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Loften v. Diolosa

United States District Court, M.D. Pennsylvania

May 29, 2014

JIMMIE E. LOFTEN, Plaintiff
v.
FRANCINE DIOLOSA, et al., Defendants

MEMORANDUM

MALACHY E. MANNION, District Judge.

Pending before the court are: (1) the plaintiff's "Motion in limine as to the Plaintiff's Criminal Record, " (Doc. 186); (2) the plaintiff's "Motion in limine as to the Automobile Purchaser/Lessee's Statement, " (Doc. 188); (3) the "Motion in limine of Defendants, Jean A. Innamorati and Robert Innamorati to Preclude the Appraisal Reports and Testimony of Fred Gilbert and Michelle Williams of Williams Appraisal Services at Trial, " (Doc. 190); (4) the "Motion in limine of Defendants Jean A. Innamorati and Robert Innamorati to Preclude the Introduction and Use of the Appraisal Reports of Fred Gilbert and Williams Appraisal Services at Trial, " (Doc. 195); and (5) the "Motion in limine of Defendants Jean A. Innamorati and Robert Innamorati to Preclude the Introduction and Use of All Documents and Testimony Regarding the Appraisal of a Property Purchased by Mary Shirley Golphin, " (Doc. 200). Evidentiary rulings on motions in limine are subject to the trial judge's discretion and are therefore reviewed for an abuse of discretion. Abrams v. Lightolier, Inc. , 50 F.3d 1204, 1213 (3d Cir. 1995) (citations omitted); Bernardsville Bd. of Educ. v. J.H. , 42 F.3d 149, 161 (3d Cir. 1994) (reviewing in limine rulings for abuse of discretion).

In considering motions in limine, "[t]he Federal Rules of Evidence can aptly be characterized as evidentiary rules of inclusion, which are designed to broadly permit fact-finders to consider pertinent factual information while searching for the truth." Univac Dental Co. v. Dentsply Int'l, Inc., 268 F.R.D. 190, 196 (M.D. Pa. 2010). This inclusiveness is demonstrated by way of Rule 401's expansive definition of relevant evidence, Rule 402's definition of the admissibility of relevant evidence in sweeping terms, and Rule 403's description of the grounds for exclusion as an exception to the general rule favoring admission of relevant evidence. Id. at 196-97. These broad principles define the court's discretion in considering motions in limine .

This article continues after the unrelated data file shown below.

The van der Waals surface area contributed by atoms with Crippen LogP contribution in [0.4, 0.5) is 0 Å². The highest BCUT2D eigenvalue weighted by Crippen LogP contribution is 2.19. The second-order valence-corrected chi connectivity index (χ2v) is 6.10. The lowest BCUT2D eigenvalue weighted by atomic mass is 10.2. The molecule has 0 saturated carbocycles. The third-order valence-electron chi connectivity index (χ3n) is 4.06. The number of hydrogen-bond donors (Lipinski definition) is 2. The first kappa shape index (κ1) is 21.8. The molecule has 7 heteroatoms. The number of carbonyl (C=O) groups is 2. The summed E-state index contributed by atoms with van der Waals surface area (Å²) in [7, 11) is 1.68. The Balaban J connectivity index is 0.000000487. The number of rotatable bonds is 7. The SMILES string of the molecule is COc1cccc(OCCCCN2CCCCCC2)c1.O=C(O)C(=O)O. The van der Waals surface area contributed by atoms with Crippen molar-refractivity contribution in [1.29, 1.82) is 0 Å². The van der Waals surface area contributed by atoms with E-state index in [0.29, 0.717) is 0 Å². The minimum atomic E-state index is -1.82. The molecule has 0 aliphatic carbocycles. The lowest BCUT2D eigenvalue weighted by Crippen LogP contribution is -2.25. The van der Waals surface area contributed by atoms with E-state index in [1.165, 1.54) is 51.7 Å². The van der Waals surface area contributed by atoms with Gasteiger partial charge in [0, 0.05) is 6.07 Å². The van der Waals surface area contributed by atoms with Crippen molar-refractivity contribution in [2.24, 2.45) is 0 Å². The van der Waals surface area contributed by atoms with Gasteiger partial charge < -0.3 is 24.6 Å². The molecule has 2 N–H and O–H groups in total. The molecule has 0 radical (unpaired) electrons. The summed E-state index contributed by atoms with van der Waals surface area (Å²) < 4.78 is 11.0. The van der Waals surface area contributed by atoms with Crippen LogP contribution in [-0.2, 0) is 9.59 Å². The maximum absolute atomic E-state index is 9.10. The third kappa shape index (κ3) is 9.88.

(1) Plaintiff's Motion in Limine as to his Criminal Record

In his motion to exclude any evidence of his criminal history at trial, the plaintiff provides that he was convicted in 1980 of "narcotics offenses and conspiracy" and was released from incarceration in June 1995. According to the plaintiff, he has not been convicted of any crimes since his release from prison. The plaintiff believes that the defendants' attempt to admit his criminal history into evidence at trial will unfairly prejudice the jurors' view of him. Plaintiff argues that any such evidence is excludable under Rules 403, 404(a)(1), 404(b)(1), 608(a), 608(b), and 609(b) of the Federal Rules of Evidence.

In considering the plaintiff's motion, the court finds the provisions of Rule 404(a)(1) and (b)(1) to be inapplicable here. Under 404(a)(1), character evidence is not being used to show that he acted in accordance with his character or a character trait on a particular occasion. Nor is the plaintiff's criminal history being offered under Rule 404(b)(1) to demonstrate the plaintiff's character in order to show that he acted in accordance with his character on a particular occasion. Instead, the defendants seek to use the plaintiff's criminal history to attack his credibility and truthfulness.

The court further finds that Rule 608(a) and (b) are inapplicable in that 608(a) relates to reputation or opinion evidence, which is not at issue here, and Rule 608(b) specifically carves out an exception for a criminal conviction under Rule 609.

Plaintiff concedes that Fed.R.Evid. 609(a)(2) mandates the admission of all convictions of any crime involving dishonesty or false statements. He argues that his conviction on narcotics charges is not a crime which involves dishonesty or false statements. However, what the plaintiff fails to discuss in his motion in limine is that, in addition to his narcotics offenses, he was also convicted under the criminal RICO statute and for tax evasion.

The terms "dishonesty or false statement" in Rule 609(a)(2) are descriptive of convictions peculiarly probative of credibility, " such as those for "perjury, false statement, criminal fraud, embezzlement, or false pretense, or any other offense in the nature of crimen falsi the commission of which involves some element of dec[e]it, untruthfulness, or falsification bearing on [a witness's] propensity to testify truthfully." Sanders v. Ritz-Carlton Hotel Company, LLC, 2008 WL 4155635, *3 (S.D.N.Y., Sept. 9, 2008) (citing H.R.Rep. No. 93-1597, at 9 (1974) (Conf.Rep.), reprinted in 1974 U.S.C.C.A.N. 7098, 7103).

According to the plaintiff's judgment and commitment order, (Doc. 212)[1], as well as his own deposition testimony, the plaintiff was convicted of RICO violations pursuant to 18 U.S.C. §1962(d), as well as tax evasion pursuant to 26 U.S.C. §7201. While the court has no information before it relating to the factual circumstances of the plaintiff's RICO conviction[2], the plaintiff's conviction for tax evasion satisfies the requirements of Rule 609(a)(2). See Sanders, supra (conviction for tax evasion satisfies the requirements of Rule 609(a)(2)); Hicks v. U.S., 89 Fed.Cl. 243, 262 (2009) (conviction for tax evasion pursuant to 26 U.S.C. §7201(1) satisfied requirements of Rule 609(a)(2)); U.S. v. Lewis , 2009 WL 1307458, at *17 (W.D. Pa., May 8, 2009) (conviction under 26 U.S.C. §7201 satisfies requirements of Rule 609(a)); U.S. v. Serot , 648 F.Supp. 494, 495 (E.D.Pa. 1985) (same)).